What You Need to Know About a Kitten's First Months
By: Karen Commings
Read By: Pet Lovers
When kittens are born, they are 4-ounces of wet, wiggling fur balls that you would be hard put to identify as part of the feline species.
A female cat usually delivers four or five kittens at a time, sometimes as long as a half hour apart. They may have little resemblance to one another because a female cat can mate with more than one male during heat. Whatever their appearance, mom cat will wash them immediately to remove all vestiges of the birthing process and to induce breathing.
A newborn kitten is unable to hear, see or walk. His eyes are shut, and his ears are folded over his head. His tiny claws will not retract, and he lacks coordination and strength. His mother pushes him toward her belly to begin nursing. Her milk supplies needed antibodies, which help protect him from disease. He depends on his mother for food, warmth, washing, waste elimination, his safety and well-being.
A Week in the Life
During the first 6 or 7 days, the kittens huddle in a mass close to mom to stay warm, taking time out from their busy napping schedule only to nurse. Kittens nurse about every 3 to 4 hours, kneading their paws to stimulate milk flow. As adults, cats substitute their favorite humans or favorite blanket in the kneading process to remind them of one of their favorite kitten pastimes. After dinner, the mom cat licks the kitten's anal area to stimulate waste elimination.
Week Two and Counting
During the next 7 days, a kitten will become stronger and more coordinated, although the grace and elegance for which cats are known will still elude him. He pads around the birthing area, exploring his tiny world in wonder and amazement.
At 8 to 10 days, a kitten's eyes open, but his ability to see and focus is still poor. All kittens' eyes are a deep blue color. As the kitten develops, his blue eyes will change to a lifelong color - any of the shades of copper, amber, hazel, green or azure – that depends on breed and genetic history.
He begins teething with a tiny first set of teeth that break through his gums. For the first week, it's best to let the mom cat do the bulk of the work for the kitten, but feel free to talk to her and the kittens. During the second week, you can handle the kittens gently and gingerly for a few minutes at a time.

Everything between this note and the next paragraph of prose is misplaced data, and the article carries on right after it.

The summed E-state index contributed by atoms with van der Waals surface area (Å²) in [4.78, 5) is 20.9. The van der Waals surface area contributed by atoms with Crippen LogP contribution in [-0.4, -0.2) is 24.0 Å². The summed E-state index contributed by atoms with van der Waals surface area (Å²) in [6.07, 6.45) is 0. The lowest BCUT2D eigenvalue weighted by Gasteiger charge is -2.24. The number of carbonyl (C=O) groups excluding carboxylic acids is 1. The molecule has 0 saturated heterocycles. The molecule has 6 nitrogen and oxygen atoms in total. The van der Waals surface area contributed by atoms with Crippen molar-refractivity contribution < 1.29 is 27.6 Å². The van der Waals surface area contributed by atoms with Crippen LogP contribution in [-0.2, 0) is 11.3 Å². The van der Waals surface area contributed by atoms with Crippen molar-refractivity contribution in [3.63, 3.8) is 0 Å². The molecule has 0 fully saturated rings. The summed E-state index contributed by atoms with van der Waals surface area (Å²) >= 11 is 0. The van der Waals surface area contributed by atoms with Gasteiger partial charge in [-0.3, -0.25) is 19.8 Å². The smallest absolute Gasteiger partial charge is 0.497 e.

At about 2 weeks, a kitten begins fearlessly exploring, giving rise to the feline equivalent of the "terrible two's." You may observe the mom cat pulling back her kittens if she sees them straying too far or potentially getting into trouble.
At 5 or 6 weeks, kittens will begin wanting what mom is eating. Naturally curious, even at this young age, a kitten will check out mom's food dish or one filled with room-temperature kitten food that you provide. Weaning should occur without much difficulty, as the mom cat, having grown tired of a multitude of kittens suckling from her, will help the process along by pushing kittens away when they try to nurse.
The kittens will begin to imitate their mother by using the litter box. At this tender age, clay litter is preferable to clumping. Because young kittens are often messy and wet, clumping litter granules stick to them and can get lodged in their digestive tracks when they wash.
The Age of Reason
Kittens should be at least 10 weeks old before going to a new home. "This critical time allows a mother cat to finish the job of raising her kittens," says Susan Easterly, author of "The Guide to Handraising Kittens," (TFH, 2000). "It allows kittens to gain confidence and learn key social skills from siblings, such as how to control their claws and jaws."
Often, breeders require that kittens be 14 to 16 weeks old before placing them. At the more advanced age, it's easier for breeders to determine which kittens conform more closely to breed standards and will head for the show ring.
Kittens may develop health and behavior problems if adopted at a very young age. "They may not get the interaction, exercise or socialization they need for healthy feline development," says Easterly, "and they may have trouble bonding with other animals and people, or become fearful or unfriendly."